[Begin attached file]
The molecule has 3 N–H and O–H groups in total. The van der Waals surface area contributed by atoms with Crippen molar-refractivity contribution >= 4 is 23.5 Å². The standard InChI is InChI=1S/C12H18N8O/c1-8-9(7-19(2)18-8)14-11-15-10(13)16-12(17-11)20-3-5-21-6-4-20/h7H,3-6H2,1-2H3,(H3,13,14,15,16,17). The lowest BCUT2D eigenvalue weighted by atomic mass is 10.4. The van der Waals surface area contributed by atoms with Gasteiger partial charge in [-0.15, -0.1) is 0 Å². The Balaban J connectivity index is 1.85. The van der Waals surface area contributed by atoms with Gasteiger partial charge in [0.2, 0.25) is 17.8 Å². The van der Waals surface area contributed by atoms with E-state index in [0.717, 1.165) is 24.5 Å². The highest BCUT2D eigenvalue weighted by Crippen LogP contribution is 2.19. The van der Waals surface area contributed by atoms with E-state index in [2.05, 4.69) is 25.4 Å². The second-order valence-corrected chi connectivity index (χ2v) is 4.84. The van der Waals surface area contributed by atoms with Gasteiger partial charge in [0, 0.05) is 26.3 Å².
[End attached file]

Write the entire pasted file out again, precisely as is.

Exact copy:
The molecule has 3 N–H and O–H groups in total. The van der Waals surface area contributed by atoms with Crippen molar-refractivity contribution >= 4 is 23.5 Å². The standard InChI is InChI=1S/C12H18N8O/c1-8-9(7-19(2)18-8)14-11-15-10(13)16-12(17-11)20-3-5-21-6-4-20/h7H,3-6H2,1-2H3,(H3,13,14,15,16,17). The lowest BCUT2D eigenvalue weighted by atomic mass is 10.4. The van der Waals surface area contributed by atoms with Gasteiger partial charge in [-0.15, -0.1) is 0 Å². The Balaban J connectivity index is 1.85. The van der Waals surface area contributed by atoms with Gasteiger partial charge in [0.2, 0.25) is 17.8 Å². The van der Waals surface area contributed by atoms with E-state index in [0.717, 1.165) is 24.5 Å². The highest BCUT2D eigenvalue weighted by Crippen LogP contribution is 2.19. The van der Waals surface area contributed by atoms with E-state index in [2.05, 4.69) is 25.4 Å². The second-order valence-corrected chi connectivity index (χ2v) is 4.84. The van der Waals surface area contributed by atoms with Gasteiger partial charge in [0, 0.05) is 26.3 Å².